I propose you should take Samson into your service. You assent but insist that his locks should be shorn. You moreover diminish and degrade down from a national into a mere class question. In the form offered it would carry independence, in the form accepted it will not even carry Repeal, in the minimum of meaning. You fling away Repeal, when you fling away the only mode of achieving it.
For by force of arms alone can it ever be achieved; and never on the Repeal-question will you see men stand in array of battle against England.
I trouble myself as little as anyone does about the “conquest” as taken abstractedly, as an affair that took place long ages ago. But that “conquest” is still in existence with all its laws, rights, claims, relations and results. The landlords holds his lands by right and title of conquest, and uses his powers as only a conqueror may. The tenant holds under the law of conquest – vae victis.
Public policy must be founded on public principle; and the question of ethics must be settled before the question of economy can be taken up or touched. If the Irish landlord’s title be valid and good, no considerations of policy or economy could make a refusal to pay rent appear anything better than robbery.
What founds and forms the rights of property in land? I have never read in the direction of that question. I have all my life been destitute of books. But from the first chapter of Blackstone’s second book, the only page I ever read on the subject, I know that jurists are unanimously agreed in considering “first occupancy” to be the only true original foundation on the right of property and possession of land.
Now I am prepared to prove that “occupancy” wants every character and quality that could give it moral efficacy as a foundation of right. I am prepared to prove this when “occupancy” has first been defined. If no definition can be given, I am relieved from the necessity of showing any claim founded on occupancy to be weak and worthless.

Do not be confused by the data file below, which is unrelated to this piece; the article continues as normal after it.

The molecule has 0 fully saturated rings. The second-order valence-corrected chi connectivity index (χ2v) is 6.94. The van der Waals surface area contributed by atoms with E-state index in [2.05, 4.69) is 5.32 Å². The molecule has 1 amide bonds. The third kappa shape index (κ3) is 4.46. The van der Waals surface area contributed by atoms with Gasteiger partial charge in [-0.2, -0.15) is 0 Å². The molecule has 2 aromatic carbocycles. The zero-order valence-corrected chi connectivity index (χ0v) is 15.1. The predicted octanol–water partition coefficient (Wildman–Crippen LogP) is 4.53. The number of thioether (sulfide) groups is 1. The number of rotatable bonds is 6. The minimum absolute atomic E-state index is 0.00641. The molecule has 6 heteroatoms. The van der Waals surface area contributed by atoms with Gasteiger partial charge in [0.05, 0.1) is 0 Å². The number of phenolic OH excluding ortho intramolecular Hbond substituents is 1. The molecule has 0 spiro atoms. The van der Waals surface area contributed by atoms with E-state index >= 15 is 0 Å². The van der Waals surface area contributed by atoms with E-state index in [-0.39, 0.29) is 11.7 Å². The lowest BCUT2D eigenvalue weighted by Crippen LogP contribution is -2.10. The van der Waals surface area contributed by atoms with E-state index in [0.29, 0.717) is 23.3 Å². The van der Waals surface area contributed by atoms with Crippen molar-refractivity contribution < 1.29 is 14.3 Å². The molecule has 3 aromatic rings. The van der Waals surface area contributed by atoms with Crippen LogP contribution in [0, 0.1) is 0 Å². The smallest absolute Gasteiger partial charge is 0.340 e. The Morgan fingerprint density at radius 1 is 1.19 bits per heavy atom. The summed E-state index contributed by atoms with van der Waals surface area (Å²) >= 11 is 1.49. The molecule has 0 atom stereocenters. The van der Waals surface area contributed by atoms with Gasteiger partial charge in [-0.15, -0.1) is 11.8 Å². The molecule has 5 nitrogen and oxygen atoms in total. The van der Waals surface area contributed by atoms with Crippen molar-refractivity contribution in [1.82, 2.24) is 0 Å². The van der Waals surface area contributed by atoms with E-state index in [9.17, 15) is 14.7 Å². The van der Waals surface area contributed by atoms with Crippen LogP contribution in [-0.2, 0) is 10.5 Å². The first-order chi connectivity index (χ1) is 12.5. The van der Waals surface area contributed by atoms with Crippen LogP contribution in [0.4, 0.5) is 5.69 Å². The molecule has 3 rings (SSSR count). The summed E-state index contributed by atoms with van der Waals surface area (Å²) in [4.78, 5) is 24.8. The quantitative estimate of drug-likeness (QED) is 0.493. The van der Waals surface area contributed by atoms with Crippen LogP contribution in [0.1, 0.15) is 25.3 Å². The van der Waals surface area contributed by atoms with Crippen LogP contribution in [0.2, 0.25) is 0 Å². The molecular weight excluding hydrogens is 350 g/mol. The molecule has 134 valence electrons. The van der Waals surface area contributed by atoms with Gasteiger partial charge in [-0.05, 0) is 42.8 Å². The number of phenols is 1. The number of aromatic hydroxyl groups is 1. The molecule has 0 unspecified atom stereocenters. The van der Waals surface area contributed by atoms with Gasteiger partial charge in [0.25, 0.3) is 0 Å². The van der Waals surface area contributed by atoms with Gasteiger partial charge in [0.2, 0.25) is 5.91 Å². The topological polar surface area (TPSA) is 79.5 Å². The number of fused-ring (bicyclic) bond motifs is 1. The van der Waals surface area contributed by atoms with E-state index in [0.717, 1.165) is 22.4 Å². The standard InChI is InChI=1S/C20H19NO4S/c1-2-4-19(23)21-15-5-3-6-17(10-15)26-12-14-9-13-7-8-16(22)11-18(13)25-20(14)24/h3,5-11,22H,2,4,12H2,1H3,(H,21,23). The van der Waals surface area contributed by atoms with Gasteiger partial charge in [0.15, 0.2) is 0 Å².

Refusing, therefore, at once to accept or recognise this feeble and fictitious title of occupancy, which was merely invented by theorists, and which, in actual fact was never pleaded, I proceed at once to put my own principles in order and array.
To any plain understanding the right of private property is very simple. It is the right of man to possess, enjoy, and transfer, the substance and use of whatever he has himself CREATED. This title is good against the world; and it is the sole and only title by which a valid right of absolute private property can possibly vest.
But no man can plead any such title to a right of property in the substance of the soil.
The earth together with all it spontaneously produces is the free and common property of all mankind, of natural right, and by the grant of God; and, all men being equal, no man, therefore; has a right to appropriate exclusively to himself any part or portion thereof, except with the common consent and agreement of all other men.
The sole original right of property which I acknowledge to be morally valid is this right of common consent and agreement. Every other I hold to be fabricated and fictitious, null, void and of no effect.
In the original and natural state of mankind, existing in independent families, each man must, in respect of actual fact, either take and hold (ASSUME OCCUPANCY as well as maintain possession of) his land by right and virtue of such consent and agreement as aforesaid, with all those who might be in a position to dispute and oppose his doing so; or he must take and maintain possession by force.